I shot my first roll of Kodak Professional HIE infrared film with a film photographer I met on Facebook – Jerard van der Walt who is also one of the three founding members of Analogue Cape Town. Infrared is an other worldly image experience, one has no idea what to expect on film as you cannot preview your shots.
Kodak Professional High-Speed Infrared film, also known as Kodak HIE, was a popular black-and-white infrared photographic film from Kodak. The film was sensitive to the visible light spectrum (with decreased green sensitivity), infrared radiation up to 900nm in wavelength, and some ultraviolet radiation as well.
The prominent blooming or “glow” often seen in the highlights of infrared photographs is an artifact of HIE and not of infrared light itself (nor even of all IR-sensitive films). This is because although conventional photographic films have an anti-halation layer that absorbs scattered light, and HIE lacks this backing. As a result, Kodak HIE (which also had a completely transparent base, where most films have slightly fogged bases) had to be loaded and unloaded in total darkness. Light can enter film through the tail protruding from a 35mm canister and without a fogged base it will be piped into the film and expose it; without an anti-halation layer any light entering the substrate through the emulsion will be reflected back and forth inside the film, becoming diffuse as it travels and causing halation. Nonetheless, HIE was produced without a fogged base and anti-halation layers so that sensitivity would be increased by allowing light to reflect back and forth, and because it was difficult to find any way of treating the film that would be effective at infrared wavelengths.
HIE featured a polyester film base that was very stable but susceptible to scratches, and therefore required extra care during development, processing and scanning. It is also a very curly film that rolls up like a snail and takes very long to flatten.
As of November 2, 2007, “Kodak is preannouncing the discontinuance” of HIE Infrared 35 mm film stating the reasons that, “Demand for these products has been declining significantly in recent years, and it is no longer practical to continue to manufacture given the low volume, the age of the product formulations and the complexity of the processes involved.” At the time, HIE Infrared 135-36 was available at a street price of around $12 a roll at US mail order outlets.
Despite the discontinuance of HIE, other newer infrared sensitive emulsions from Efke, Rollei, and Ilford are still available, but have differing sensitivity and specifications from the long-established HIE. With the discontinuance of HIE, Efke’s IR820 film has become the only IR film on the market with good sensitivity beyond 750nm.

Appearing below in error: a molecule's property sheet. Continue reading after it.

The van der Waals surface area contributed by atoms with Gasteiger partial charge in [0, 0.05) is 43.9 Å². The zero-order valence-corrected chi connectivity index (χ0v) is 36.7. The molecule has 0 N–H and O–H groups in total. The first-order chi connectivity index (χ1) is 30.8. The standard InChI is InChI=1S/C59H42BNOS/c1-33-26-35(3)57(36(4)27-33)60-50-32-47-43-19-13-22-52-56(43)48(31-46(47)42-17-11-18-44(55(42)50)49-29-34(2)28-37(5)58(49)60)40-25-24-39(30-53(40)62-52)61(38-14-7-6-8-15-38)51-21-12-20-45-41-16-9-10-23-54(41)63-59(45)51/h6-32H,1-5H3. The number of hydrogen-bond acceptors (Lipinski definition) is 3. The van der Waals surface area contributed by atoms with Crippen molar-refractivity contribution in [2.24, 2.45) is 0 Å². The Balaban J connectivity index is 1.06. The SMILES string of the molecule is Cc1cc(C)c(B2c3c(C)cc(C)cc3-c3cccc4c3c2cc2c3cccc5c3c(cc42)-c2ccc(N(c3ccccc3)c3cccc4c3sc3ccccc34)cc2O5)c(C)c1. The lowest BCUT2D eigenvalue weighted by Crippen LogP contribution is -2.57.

Kodak Professional High Speed Infrared Film is a high-speed film with moderately high contrast, sensitive to light and radiant energy to 900 nanometres (nm) in wavelength. It is useful for haze penetration and for special effects in commercial, architectural, fine art, and landscape photography. With development variations, you can use this film for scientific, medical, aerial photography, and document copying. You can also use it for photomicrography, photomechanical, and remote-sensing applications.
Infrared films are sensitive to infrared radiation, some ultraviolet radiation, and to all wavelengths of visible radiation (light). They are, however, not as sensitive to green light.
Whatever the ultimate purpose of your photographs, infrared photography provides unusual effects obtainable by few other means.
I met Jerard at my home two weeks ago where we decided to photograph our local winelands along the Breedekloof Wine Valley wine route. The vineyards are still at a tender stage, in good leaf which is perfect for infrared. Anything organic will glow super bright white, water and skies are usually very black. I used my Nikon F6 coupled with a Nikon AF Nikkor 28-105mm 1:3.5-4.5D lens, which was a purposed kit lens for film cameras such as the Nikon F80 and Nikon F100 in 1999. Needlees to say this lens still performs quite well as I also used it with my Nikon D5.
The weather on the day was great, skies had some cloud, a light breeze and we began shooting around 14h00. Jerard used a Nikon F90x, of which I also own three and it was my first semi-professional film camera in 2003. My spare Nikon F90x cameras are for my film photography students to use during the film photography workshops that I present.
I mostly shot this roll with a Red 25 filter or 590nm. I did also try out my other IR filters from KolariVision: 665, 850nm and a Hoya 72 IR – 720nm. Jerard shot his roll on a Red 25 filter. Personally I feel the Red 25 is the best filter for this roll of film, I found it yielded the best results all round. Shooting the film, it is best shot at 1/125 sec or f/11 and rated at ISO 400. I mainly shot in the f/5.6 to f/16 range to see how the film would react.
Jerard loaded our Kodak HIE film in an infrared dark changing bag, and also loaded a roll of Rollei Infrared in my Nikon F5 which I still have to shoot finish. We spent most of the afternoon scouting interesting compositions along our 100km trip. In the vineyards, Jerard spotted a 1.2m mole snake which I almost accidentally rode over, it is almost summer and to be expected. One of my favourite shots from the roll I shot was of a flock of sheep, they seriously glow WHITE in infrared, and they should, see in the gallery below.
Once the day was done and we finished our rolls of film and headed home. Jerard unloaded my roll in the changing bag, as per manufacturer instructions, and developed our film by hand at his home in Ilford ID 11, in a stock mix for eleven minutes. This is a very contrasty film with a lot of grain. ID 11 is a good developer for fine grain results.
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